My 11-month-old son was rushed to hospital with measles – I want the MMR vaccine to be offered before the age of one
A mother whose eleven-month-old son was rushed to hospital with measles has called for the MMR vaccine to be made available to children before the age of one.
Kelly Smart, whose son Oscar was taken to Birmingham Children’s Hospital after showing symptoms of the highly contagious disease, said it was ‘frustrating’ that it was ‘not an option’ for him to have a first dose of not to be given the Measles. Mumps, and Rubella (MMR) vaccination.
In Britain, children get the vaccination in two doses. The first is offered at one year of age, with a booster given at three years of age and four months.
Eleven-month-old Oscar would have received his dose the following month.
“It felt like every time he blinked, more dots appeared along his body,” Ms Smart told Sky News, referring to the telltale red rash that appears on those who have contracted the disease.
Kelly Smart and her son Oscar, who contracted measles. Ms Smart calls for the MMR vaccine to be offered to children under the age of one
The Measles, Mumps and Rubella vaccine, better known by its acronym MMR, is offered in two doses to children aged one and three years and four months
Britain is currently struggling with a flurry of measles cases, concentrated in the West Midlands, after years of declining uptake of the MMR vaccine
When paramedics arrived, Oscar was ‘immediately’ taken to hospital and treated in an isolation ward. He had a high fever.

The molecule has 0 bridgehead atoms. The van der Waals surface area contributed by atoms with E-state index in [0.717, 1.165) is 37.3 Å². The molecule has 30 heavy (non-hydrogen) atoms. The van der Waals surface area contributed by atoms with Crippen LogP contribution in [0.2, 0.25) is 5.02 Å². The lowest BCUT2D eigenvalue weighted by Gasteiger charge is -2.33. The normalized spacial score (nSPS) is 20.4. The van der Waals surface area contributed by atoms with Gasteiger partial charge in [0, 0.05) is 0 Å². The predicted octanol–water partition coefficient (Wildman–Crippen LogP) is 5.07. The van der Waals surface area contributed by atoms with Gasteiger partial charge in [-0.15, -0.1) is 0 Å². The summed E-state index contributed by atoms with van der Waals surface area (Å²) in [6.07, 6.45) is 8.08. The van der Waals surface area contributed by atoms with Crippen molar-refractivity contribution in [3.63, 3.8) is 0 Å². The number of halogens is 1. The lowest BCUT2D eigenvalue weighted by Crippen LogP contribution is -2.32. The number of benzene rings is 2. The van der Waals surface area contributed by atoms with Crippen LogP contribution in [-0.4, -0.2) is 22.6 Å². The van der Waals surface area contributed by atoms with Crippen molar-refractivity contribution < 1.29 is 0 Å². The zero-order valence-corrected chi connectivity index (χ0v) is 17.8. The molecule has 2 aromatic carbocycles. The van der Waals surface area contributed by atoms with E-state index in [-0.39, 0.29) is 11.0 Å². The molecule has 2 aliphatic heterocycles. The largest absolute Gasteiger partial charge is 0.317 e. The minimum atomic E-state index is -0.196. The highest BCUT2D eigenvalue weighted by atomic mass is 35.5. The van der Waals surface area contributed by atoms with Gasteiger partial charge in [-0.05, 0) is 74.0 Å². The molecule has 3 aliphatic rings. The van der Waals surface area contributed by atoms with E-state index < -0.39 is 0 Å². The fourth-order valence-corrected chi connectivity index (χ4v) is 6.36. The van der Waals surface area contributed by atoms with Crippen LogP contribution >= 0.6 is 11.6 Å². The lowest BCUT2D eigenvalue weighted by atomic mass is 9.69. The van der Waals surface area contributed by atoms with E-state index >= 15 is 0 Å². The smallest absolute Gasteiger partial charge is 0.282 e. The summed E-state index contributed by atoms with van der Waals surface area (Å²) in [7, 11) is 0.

“He just looked awful, his eyes were swollen, his upper lip was swollen, he was pale,” Ms Smart recalled. Oscar is now recovering.
The United Kingdom is currently struggling with a measles outbreak that has concerned health workers.
The UK Health Safety Agency declared a national incident and last week warned of ‘further outbreaks’ without ‘urgent action taken to increase MMR uptake in areas at greatest risk.’
There were 216 confirmed cases of measles and 103 probable cases in the West Midlands between 1 October and 18 January. More than 80% were in Birmingham.
Around 3.4 million people under the age of 16 are thought to be at risk of measles, due to declining MMR vaccination uptake.
“We are at a point where there is a very large susceptible population of children,” Professor Sir Andrew Pollard, the chairman of the Joint Committee on Vaccination and Immunization told The Guardian. He added that a vaccination rate of more than 95% was required ‘to keep measles away’.
The percentage of five-year-olds who had a full course of the MMR vaccination fell to 84.5%, according to health data, the lowest level in more than a decade.
In 2017, the World Health Organization declared the United Kingdom measles-free. This status was lifted within two years. The UN body recently warned of a thirty-fold increase in cases across Europe.
Debate over the particularly rapid rise in measles cases and falling vaccine uptake in the UK has drawn attention to logistical problems for parents, suspicion of vaccines in general, and NHS overstretch.
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Uptake of MMR has shrunk to lowest levels in more than a decade, acknowledging concerns that babies born during the pandemic may have missed important medical windows
Oscar was rushed to Birmingham Children’s Hospital, where around 50 children have needed treatment for the virus in the past month
There are also concerns that children born during the pandemic may have missed their initial or second dose of MMR, requiring them to catch up.
Children born during the pandemic are now older than the standard age group seen by doctors for regular vaccinations.
In 2021, according to the UK Health Security Agency, there were only 360 reported cases of measles across the country. There were 1,603 in 2023. The majority of these cases were in children under the age of 10.
The NHS has introduced ‘pop-up’ vaccination centers in the areas most affected by measles.
Health Minister Victoria Atkins appealed to parents to take their children for vaccination.
“It’s completely safe,” she said. “There are two types of vaccination that can help people who may be concerned about pork products,” she added.
“We can absolutely help you get vaccinated to help the whole community.”